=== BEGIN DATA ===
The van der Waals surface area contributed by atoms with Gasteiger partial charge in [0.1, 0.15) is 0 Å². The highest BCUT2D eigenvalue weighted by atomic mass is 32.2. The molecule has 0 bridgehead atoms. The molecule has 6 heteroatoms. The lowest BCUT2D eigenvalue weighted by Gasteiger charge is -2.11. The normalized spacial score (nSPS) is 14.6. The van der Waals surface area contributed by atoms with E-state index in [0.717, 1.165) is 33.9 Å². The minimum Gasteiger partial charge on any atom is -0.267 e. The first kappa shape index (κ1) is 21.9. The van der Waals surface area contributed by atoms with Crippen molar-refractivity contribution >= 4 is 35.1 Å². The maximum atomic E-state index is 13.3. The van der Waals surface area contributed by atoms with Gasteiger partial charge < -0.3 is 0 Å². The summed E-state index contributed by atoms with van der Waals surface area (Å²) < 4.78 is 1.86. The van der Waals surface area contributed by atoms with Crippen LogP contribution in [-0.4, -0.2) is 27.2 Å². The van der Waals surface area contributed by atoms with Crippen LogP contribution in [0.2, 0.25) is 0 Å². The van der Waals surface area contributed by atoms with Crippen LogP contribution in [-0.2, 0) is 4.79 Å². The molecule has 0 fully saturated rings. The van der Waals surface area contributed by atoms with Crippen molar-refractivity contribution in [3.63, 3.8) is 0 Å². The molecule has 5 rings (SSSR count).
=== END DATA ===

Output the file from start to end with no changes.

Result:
The van der Waals surface area contributed by atoms with Gasteiger partial charge in [0.1, 0.15) is 0 Å². The highest BCUT2D eigenvalue weighted by atomic mass is 32.2. The molecule has 0 bridgehead atoms. The molecule has 6 heteroatoms. The lowest BCUT2D eigenvalue weighted by Gasteiger charge is -2.11. The normalized spacial score (nSPS) is 14.6. The van der Waals surface area contributed by atoms with E-state index in [0.717, 1.165) is 33.9 Å². The minimum Gasteiger partial charge on any atom is -0.267 e. The first kappa shape index (κ1) is 21.9. The van der Waals surface area contributed by atoms with Crippen molar-refractivity contribution >= 4 is 35.1 Å². The maximum atomic E-state index is 13.3. The van der Waals surface area contributed by atoms with Gasteiger partial charge < -0.3 is 0 Å². The summed E-state index contributed by atoms with van der Waals surface area (Å²) < 4.78 is 1.86. The van der Waals surface area contributed by atoms with Crippen LogP contribution in [-0.4, -0.2) is 27.2 Å². The van der Waals surface area contributed by atoms with Crippen LogP contribution in [0.2, 0.25) is 0 Å². The van der Waals surface area contributed by atoms with Crippen LogP contribution in [-0.2, 0) is 4.79 Å². The molecule has 0 fully saturated rings. The van der Waals surface area contributed by atoms with Crippen molar-refractivity contribution in [3.63, 3.8) is 0 Å². The molecule has 5 rings (SSSR count).